John McCain’s wife floated among possible successors after GOP senator’s death

Cindy McCain suggested in 2008 she was pro-life, but didn't want to overturn Roe v. Wade.
Tue Aug 28, 2018 - 2:39 pm EST
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ARIZONA, August 28, 2018 (LifeSiteNews) – Days after the death of Sen. John McCain, R-AZ, speculation is already running rampant as to who Arizona Gov. Doug Ducey will appoint to serve the remainder of his U.S. Senate term.

McCain died Saturday at age 81 following a year of treatments for glioblastoma, an aggressive form of brain cancer, that kept him mostly absent from the Senate since July 2017. His family had announced the day before that he had decided to discontinue treatment.

“I have had experiences, adventures and friendships enough for ten satisfying lives, and I am so thankful,” McCain wrote in a farewell letter released by an aide on Monday. “Like most people, I have regrets. But I would not trade a day of my life, in good or bad times, for the best day of anyone else's.”

McCain had a mixed record on social issues, but nevertheless declared in his 2008 presidential run that he was pro-life “because I know what it is like to live without human rights,” a reference to the five years he spent enduring torture as a prisoner of war in Vietnam.

His successor will serve through 2020 and face a special election in 2022, and also bring the GOP’s razor-thin Senate majority back up to 51-49, at least until this November’s midterm election winners take office next January, which conservatives hope will bring a new opportunity to repeal Obamacare and defund Planned Parenthood.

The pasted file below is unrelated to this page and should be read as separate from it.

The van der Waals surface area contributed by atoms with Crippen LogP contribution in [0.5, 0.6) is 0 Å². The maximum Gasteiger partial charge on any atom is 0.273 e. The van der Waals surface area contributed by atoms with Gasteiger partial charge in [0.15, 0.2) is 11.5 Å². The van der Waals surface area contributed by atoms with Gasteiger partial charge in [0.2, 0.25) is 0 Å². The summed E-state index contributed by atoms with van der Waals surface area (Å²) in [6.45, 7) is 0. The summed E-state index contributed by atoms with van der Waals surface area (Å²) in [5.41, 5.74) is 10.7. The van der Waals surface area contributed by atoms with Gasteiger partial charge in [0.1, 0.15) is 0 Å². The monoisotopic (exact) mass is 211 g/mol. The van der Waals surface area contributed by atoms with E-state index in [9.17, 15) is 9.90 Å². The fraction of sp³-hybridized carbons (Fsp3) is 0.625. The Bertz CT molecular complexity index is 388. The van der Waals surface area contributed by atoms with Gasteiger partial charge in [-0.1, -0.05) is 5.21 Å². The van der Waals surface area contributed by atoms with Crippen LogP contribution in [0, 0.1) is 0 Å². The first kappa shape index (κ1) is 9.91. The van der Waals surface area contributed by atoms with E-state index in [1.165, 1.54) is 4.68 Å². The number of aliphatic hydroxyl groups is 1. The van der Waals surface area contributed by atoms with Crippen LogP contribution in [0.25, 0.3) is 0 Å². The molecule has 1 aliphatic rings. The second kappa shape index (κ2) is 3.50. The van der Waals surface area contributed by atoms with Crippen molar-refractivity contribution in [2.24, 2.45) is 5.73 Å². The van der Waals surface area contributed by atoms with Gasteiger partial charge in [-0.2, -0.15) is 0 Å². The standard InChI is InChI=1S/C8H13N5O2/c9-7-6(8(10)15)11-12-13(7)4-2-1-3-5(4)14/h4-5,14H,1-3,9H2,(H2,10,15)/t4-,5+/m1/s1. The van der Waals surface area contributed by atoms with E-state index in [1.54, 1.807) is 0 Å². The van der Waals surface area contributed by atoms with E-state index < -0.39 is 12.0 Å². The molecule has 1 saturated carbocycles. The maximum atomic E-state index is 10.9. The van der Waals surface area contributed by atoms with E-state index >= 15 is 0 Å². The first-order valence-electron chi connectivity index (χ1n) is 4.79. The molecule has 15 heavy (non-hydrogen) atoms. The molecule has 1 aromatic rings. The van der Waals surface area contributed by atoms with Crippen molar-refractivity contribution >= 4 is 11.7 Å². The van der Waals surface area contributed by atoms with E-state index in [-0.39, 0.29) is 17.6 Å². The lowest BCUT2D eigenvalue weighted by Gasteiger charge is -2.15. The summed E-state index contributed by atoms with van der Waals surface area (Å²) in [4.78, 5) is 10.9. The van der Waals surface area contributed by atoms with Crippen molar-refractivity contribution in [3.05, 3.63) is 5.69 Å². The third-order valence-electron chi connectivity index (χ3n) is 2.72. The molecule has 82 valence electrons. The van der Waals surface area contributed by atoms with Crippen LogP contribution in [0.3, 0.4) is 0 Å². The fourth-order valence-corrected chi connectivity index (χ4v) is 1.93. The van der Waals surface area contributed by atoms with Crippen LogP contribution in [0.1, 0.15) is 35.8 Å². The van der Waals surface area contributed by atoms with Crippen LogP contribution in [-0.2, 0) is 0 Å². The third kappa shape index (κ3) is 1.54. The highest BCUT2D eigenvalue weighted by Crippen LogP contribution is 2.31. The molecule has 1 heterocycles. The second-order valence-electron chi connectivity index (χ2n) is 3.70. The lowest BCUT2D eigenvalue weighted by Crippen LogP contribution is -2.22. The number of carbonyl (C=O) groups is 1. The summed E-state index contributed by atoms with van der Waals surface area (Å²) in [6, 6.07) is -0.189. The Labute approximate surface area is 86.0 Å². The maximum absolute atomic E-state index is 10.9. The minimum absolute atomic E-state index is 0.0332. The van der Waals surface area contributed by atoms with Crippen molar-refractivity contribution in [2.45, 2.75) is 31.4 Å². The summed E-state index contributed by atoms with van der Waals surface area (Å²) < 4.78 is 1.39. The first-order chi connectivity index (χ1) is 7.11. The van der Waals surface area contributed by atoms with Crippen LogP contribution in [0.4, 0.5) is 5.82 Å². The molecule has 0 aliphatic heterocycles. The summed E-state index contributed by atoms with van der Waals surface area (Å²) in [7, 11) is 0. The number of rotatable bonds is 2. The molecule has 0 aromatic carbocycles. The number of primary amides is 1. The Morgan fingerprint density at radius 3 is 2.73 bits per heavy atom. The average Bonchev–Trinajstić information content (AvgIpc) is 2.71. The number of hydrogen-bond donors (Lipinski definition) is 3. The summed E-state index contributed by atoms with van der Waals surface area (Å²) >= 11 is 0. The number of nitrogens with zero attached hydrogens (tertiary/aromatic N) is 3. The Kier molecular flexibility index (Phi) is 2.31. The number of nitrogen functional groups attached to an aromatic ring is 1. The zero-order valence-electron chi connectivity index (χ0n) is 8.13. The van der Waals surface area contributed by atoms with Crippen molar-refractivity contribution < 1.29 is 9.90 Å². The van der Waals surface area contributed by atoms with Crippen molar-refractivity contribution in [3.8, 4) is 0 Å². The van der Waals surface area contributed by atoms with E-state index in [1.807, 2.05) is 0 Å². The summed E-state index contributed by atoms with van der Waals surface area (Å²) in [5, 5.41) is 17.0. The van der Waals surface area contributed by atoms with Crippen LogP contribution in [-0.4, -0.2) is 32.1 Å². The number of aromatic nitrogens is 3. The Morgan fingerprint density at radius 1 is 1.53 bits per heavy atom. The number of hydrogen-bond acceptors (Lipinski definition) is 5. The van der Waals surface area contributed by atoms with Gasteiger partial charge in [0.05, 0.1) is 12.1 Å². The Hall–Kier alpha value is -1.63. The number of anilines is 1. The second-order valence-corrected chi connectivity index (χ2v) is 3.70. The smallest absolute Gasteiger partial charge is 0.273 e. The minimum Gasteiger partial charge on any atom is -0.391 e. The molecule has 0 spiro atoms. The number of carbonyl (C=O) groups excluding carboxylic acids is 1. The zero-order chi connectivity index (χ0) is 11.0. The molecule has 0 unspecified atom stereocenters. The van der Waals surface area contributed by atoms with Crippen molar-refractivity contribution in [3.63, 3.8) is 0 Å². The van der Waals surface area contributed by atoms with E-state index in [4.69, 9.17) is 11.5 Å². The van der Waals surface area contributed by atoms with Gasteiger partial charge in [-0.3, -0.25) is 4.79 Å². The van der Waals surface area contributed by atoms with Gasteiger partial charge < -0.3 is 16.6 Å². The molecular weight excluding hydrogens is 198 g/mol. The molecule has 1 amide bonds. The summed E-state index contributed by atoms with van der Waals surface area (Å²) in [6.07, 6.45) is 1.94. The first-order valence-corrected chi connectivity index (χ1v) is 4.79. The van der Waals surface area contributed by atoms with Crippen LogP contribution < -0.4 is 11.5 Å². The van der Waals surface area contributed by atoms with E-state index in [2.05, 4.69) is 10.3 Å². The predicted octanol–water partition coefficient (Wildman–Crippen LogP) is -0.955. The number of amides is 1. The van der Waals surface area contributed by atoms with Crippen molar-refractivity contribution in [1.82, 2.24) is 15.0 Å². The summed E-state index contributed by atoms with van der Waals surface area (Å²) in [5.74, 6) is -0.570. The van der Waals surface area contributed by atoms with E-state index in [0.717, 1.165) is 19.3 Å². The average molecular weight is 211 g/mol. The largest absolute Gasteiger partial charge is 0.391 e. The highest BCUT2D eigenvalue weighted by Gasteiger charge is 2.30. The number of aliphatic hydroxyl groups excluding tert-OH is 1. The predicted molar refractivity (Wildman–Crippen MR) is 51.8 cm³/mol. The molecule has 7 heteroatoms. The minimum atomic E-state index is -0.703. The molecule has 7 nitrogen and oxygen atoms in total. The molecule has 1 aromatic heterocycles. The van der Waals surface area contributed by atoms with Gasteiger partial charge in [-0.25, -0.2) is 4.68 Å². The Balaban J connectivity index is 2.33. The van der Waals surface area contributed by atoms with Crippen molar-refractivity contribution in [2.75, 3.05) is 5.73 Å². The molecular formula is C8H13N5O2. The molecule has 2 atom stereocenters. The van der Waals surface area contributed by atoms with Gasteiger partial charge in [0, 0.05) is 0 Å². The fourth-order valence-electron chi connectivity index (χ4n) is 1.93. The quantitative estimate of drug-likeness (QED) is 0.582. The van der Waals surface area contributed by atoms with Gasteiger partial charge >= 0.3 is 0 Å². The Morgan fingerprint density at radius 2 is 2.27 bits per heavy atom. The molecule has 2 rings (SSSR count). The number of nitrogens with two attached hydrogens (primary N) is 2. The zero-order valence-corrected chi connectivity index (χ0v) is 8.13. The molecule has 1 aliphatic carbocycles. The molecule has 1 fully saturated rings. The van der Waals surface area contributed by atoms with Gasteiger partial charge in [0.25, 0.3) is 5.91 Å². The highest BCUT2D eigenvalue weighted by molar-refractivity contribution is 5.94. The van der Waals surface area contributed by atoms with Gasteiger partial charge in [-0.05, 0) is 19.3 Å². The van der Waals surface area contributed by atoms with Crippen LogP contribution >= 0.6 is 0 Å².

Politico reports that Ducey, a Republican, has not yet begun contacting potential candidates or interested groups, but speculates he will attempt to strike a balance between satisfying moderates while picking someone acceptable to President Donald Trump, who shared an infamously hostile relationship with McCain.

Potential names who have been floated in the press include former Sen. Jon Kyl, former Reps. John Shadegg and Matt Salmon, Ducey chief of staff and former state House speaker Kirk Adams, Arizona Board of Regents member Karrin Taylor Robson, state treasurer Eileen Klein, and Maj. Gen. Michael McGuire. Conservative commentator Mark Levin proposed Dr. Zuhdi Jasser, a Navy veteran and Muslim American who works to oppose militant Islamist ideology.

One of the most speculated-about names, however, has been that of McCain’s wife Cindy, who had appeared on behalf of her ill husband at several public events and is an active voice against human trafficking.

“Widow succession” is not unprecedented, and supporters say she would be a unifying “caretaker” of the seat until a more permanent candidate emerges for the next election. Critics say appointing her would amount to enshrining a new political dynasty that doesn’t reflect the will of the people.

Cindy McCain could also potentially divide Republicans on the life issue. She sent mixed signals on the issue in a 2008 interview with CBS News, telling Katie Couric that she was “pro-life, like my husband” except for babies conceived in rape and incest, but also that she opposed overturning Roe v. Wade, which makes abortion on demand possible in the U.S. When reminded that her husband had endorsed overturning the 1973 Supreme Court ruling, she said abortion should be considered “a states' issue.”

An advisor for Ducey said the governor will not announce a successor until sometime after McCain is laid to rest Sunday at the U.S. Naval Academy cemetery in Annapolis, Maryland.

  2018 midterm elections, abortion, arizona, cindy mccain, congress, defunding planned parenthood, doug ducey, gop, john mccain, obamacare, republican party, roe v. wade, senate

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